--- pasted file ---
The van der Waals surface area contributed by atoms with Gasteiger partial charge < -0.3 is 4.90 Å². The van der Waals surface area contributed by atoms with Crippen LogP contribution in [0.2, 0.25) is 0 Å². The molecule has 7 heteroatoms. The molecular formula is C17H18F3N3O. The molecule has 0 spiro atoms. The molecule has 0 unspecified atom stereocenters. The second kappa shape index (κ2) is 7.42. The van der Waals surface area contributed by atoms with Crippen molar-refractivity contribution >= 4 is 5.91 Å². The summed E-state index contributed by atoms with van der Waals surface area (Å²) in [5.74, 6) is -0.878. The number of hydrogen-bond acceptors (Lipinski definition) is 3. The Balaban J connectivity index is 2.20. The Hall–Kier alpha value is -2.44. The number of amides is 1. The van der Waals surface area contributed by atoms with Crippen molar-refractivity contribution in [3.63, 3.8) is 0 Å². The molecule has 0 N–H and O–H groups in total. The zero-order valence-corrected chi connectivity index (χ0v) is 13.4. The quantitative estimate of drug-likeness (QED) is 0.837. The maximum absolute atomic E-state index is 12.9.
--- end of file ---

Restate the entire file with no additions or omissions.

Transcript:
The van der Waals surface area contributed by atoms with Gasteiger partial charge < -0.3 is 4.90 Å². The van der Waals surface area contributed by atoms with Crippen LogP contribution in [0.2, 0.25) is 0 Å². The molecule has 7 heteroatoms. The molecular formula is C17H18F3N3O. The molecule has 0 spiro atoms. The molecule has 0 unspecified atom stereocenters. The second kappa shape index (κ2) is 7.42. The van der Waals surface area contributed by atoms with Crippen molar-refractivity contribution >= 4 is 5.91 Å². The summed E-state index contributed by atoms with van der Waals surface area (Å²) in [5.74, 6) is -0.878. The number of hydrogen-bond acceptors (Lipinski definition) is 3. The Balaban J connectivity index is 2.20. The Hall–Kier alpha value is -2.44. The number of amides is 1. The van der Waals surface area contributed by atoms with Crippen molar-refractivity contribution in [3.63, 3.8) is 0 Å². The molecule has 0 N–H and O–H groups in total. The zero-order valence-corrected chi connectivity index (χ0v) is 13.4. The quantitative estimate of drug-likeness (QED) is 0.837. The maximum absolute atomic E-state index is 12.9.